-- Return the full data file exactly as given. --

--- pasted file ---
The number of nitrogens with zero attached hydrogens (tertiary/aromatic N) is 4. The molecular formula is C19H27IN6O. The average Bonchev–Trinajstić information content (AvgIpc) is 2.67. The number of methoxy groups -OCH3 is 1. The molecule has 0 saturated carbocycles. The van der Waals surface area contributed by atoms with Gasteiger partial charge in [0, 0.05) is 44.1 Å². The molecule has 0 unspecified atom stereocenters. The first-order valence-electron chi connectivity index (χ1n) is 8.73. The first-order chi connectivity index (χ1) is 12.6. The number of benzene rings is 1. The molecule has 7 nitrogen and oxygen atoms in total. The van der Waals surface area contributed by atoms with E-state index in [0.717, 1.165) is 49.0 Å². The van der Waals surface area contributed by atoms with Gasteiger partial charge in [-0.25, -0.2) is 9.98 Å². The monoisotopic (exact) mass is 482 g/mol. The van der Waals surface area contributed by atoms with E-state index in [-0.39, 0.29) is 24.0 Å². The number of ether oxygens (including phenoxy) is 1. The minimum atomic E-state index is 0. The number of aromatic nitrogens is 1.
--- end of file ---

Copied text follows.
The number of nitrogens with zero attached hydrogens (tertiary/aromatic N) is 4. The molecular formula is C19H27IN6O. The average Bonchev–Trinajstić information content (AvgIpc) is 2.67. The number of methoxy groups -OCH3 is 1. The molecule has 0 saturated carbocycles. The van der Waals surface area contributed by atoms with Gasteiger partial charge in [0, 0.05) is 44.1 Å². The molecule has 0 unspecified atom stereocenters. The first-order valence-electron chi connectivity index (χ1n) is 8.73. The first-order chi connectivity index (χ1) is 12.6. The number of benzene rings is 1. The molecule has 7 nitrogen and oxygen atoms in total. The van der Waals surface area contributed by atoms with E-state index in [0.717, 1.165) is 49.0 Å². The van der Waals surface area contributed by atoms with Gasteiger partial charge in [-0.25, -0.2) is 9.98 Å². The monoisotopic (exact) mass is 482 g/mol. The van der Waals surface area contributed by atoms with E-state index in [-0.39, 0.29) is 24.0 Å². The number of ether oxygens (including phenoxy) is 1. The minimum atomic E-state index is 0. The number of aromatic nitrogens is 1.